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  • Archive photo of the police clash with teachers on strike in Nochixtlan, Oaxaca.

    Archive photo of the police clash with teachers on strike in Nochixtlan, Oaxaca. | Photo: Reuters

The town of Nochixtlan, Mexico, still demands justice for the violent police crackdown that left at least 10 dead.

Residents and human rights organization in Mexico have criticized the lack of justice after the killing of at least 10 people in Nochixtlan, Oaxaca, one year ago, in a case they condemned as police brutality and an attempted cover-up by the state.

Mexican Lawmakers Say Gov't Seeking Cover-up in Oaxaca Massacre

The Office of the Ombudsman for Human Rights of the People of Oaxaca, the National Human Rights Commission and the Office of the United Nations High Commissioner for Human Rights visited the area and talked to some of the survivors of the violent incident, resulting in damning findings.

"The lag in the equal enjoyment of human rights, in particular economic, social and cultural rights, has historically generated a clamor for social justice that has not been properly addressed," the organizations said in a statement.

Santiago Ambrosio, president of the Victims Committee, said the investigation by the attorney general's office had not produced names of those responsible.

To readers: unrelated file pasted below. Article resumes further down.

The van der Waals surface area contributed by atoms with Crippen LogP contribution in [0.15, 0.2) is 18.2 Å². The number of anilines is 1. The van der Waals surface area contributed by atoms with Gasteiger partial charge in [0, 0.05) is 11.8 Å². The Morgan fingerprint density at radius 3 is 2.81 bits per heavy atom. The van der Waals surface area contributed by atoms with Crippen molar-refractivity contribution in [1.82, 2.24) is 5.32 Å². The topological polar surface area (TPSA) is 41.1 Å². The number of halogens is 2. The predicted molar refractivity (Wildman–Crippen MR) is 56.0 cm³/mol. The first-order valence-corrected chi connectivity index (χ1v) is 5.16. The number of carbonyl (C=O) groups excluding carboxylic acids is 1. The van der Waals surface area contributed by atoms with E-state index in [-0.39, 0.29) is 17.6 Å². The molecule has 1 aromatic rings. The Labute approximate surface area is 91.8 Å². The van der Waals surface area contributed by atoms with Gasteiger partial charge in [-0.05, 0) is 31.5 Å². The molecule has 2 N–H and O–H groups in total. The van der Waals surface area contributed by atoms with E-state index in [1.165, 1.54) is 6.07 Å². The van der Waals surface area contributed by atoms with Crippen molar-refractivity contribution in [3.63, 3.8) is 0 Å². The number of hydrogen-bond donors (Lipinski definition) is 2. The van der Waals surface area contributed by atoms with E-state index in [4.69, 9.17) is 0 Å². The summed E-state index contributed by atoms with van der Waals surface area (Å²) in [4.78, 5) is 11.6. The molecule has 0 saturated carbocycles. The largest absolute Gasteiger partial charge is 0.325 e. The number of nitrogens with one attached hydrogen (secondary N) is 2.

"Are we not children of our own people? If we have the same origin, why does the government put us against our own people?" Ambrosio said to Mexico's La Jornada newspaper.

According to eye witnesses, at least 10 people were killed and hundreds injured during violent repression of protesters on June 19, 2016, in the municipality of Nochixtlan, in the southern state of Oaxaca.

About 800 policemen attempted to evict more than 500 teachers from a road blockade on the Oaxaca-Puebla highway. Gunfire erupted, leading to clashes that lasted approximately four hours, and people were bombarded with tear gas and other crowd control munitions.

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"Any use of force by the authorities that causes wounded or dead should be investigated in a thorough, diligent and impartial manner to determine the administrative and criminal responsibilities that may occur, including the responsibility of the superior officers who participated directly in the facts," the organizations said.

Villagers say unidentified men in civilian clothes opened fire from several buildings against members of the National Coordinator of Education Workers, or CNTE, teachers’ union. The demonstration was part of a national strike against the neoliberal education reforms implemented by the government of President Enrique Peña Nieto beginning in 2013.

Human rights organizations blamed state security officials, whom they accused of human rights abuses, excessive use of force, arbitrary detentions and extrajudicial executions. Victims and relatives of those killed have repeatedly accused the government of attempting to engage in a cover-up.

The event was the most violent confrontation between civilian protesters and federal police since the force was instituted in 1999. No police were killed in the clashes.


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